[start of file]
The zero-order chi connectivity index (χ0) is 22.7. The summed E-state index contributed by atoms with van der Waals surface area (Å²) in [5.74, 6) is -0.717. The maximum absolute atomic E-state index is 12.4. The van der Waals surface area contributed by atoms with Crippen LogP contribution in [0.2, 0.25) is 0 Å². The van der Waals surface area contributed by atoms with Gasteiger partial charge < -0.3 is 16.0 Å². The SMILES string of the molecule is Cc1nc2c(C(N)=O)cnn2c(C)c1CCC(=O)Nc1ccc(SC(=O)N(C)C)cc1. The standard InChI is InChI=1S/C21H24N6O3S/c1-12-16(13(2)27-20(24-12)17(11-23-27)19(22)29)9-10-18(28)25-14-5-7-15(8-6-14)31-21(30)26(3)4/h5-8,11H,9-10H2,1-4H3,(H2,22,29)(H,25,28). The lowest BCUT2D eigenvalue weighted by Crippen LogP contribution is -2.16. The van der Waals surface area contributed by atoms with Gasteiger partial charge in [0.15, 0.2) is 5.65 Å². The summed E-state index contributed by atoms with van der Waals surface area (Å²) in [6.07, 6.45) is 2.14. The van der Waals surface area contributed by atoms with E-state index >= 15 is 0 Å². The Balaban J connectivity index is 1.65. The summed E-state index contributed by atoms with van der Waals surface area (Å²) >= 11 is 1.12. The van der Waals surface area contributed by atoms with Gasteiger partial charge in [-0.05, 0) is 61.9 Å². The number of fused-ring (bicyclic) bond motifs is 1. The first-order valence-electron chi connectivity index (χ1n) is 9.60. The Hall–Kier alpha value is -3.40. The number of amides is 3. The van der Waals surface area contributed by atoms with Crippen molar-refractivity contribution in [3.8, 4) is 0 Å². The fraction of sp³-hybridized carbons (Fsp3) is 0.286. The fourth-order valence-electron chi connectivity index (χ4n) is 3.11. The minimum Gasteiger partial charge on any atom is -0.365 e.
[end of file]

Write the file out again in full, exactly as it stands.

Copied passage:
The zero-order chi connectivity index (χ0) is 22.7. The summed E-state index contributed by atoms with van der Waals surface area (Å²) in [5.74, 6) is -0.717. The maximum absolute atomic E-state index is 12.4. The van der Waals surface area contributed by atoms with Crippen LogP contribution in [0.2, 0.25) is 0 Å². The van der Waals surface area contributed by atoms with Gasteiger partial charge < -0.3 is 16.0 Å². The SMILES string of the molecule is Cc1nc2c(C(N)=O)cnn2c(C)c1CCC(=O)Nc1ccc(SC(=O)N(C)C)cc1. The standard InChI is InChI=1S/C21H24N6O3S/c1-12-16(13(2)27-20(24-12)17(11-23-27)19(22)29)9-10-18(28)25-14-5-7-15(8-6-14)31-21(30)26(3)4/h5-8,11H,9-10H2,1-4H3,(H2,22,29)(H,25,28). The lowest BCUT2D eigenvalue weighted by Crippen LogP contribution is -2.16. The van der Waals surface area contributed by atoms with Gasteiger partial charge in [0.15, 0.2) is 5.65 Å². The summed E-state index contributed by atoms with van der Waals surface area (Å²) in [6.07, 6.45) is 2.14. The van der Waals surface area contributed by atoms with E-state index >= 15 is 0 Å². The Balaban J connectivity index is 1.65. The summed E-state index contributed by atoms with van der Waals surface area (Å²) >= 11 is 1.12. The van der Waals surface area contributed by atoms with Gasteiger partial charge in [-0.05, 0) is 61.9 Å². The number of fused-ring (bicyclic) bond motifs is 1. The first-order valence-electron chi connectivity index (χ1n) is 9.60. The Hall–Kier alpha value is -3.40. The number of amides is 3. The van der Waals surface area contributed by atoms with Crippen molar-refractivity contribution in [3.8, 4) is 0 Å². The fraction of sp³-hybridized carbons (Fsp3) is 0.286. The fourth-order valence-electron chi connectivity index (χ4n) is 3.11. The minimum Gasteiger partial charge on any atom is -0.365 e.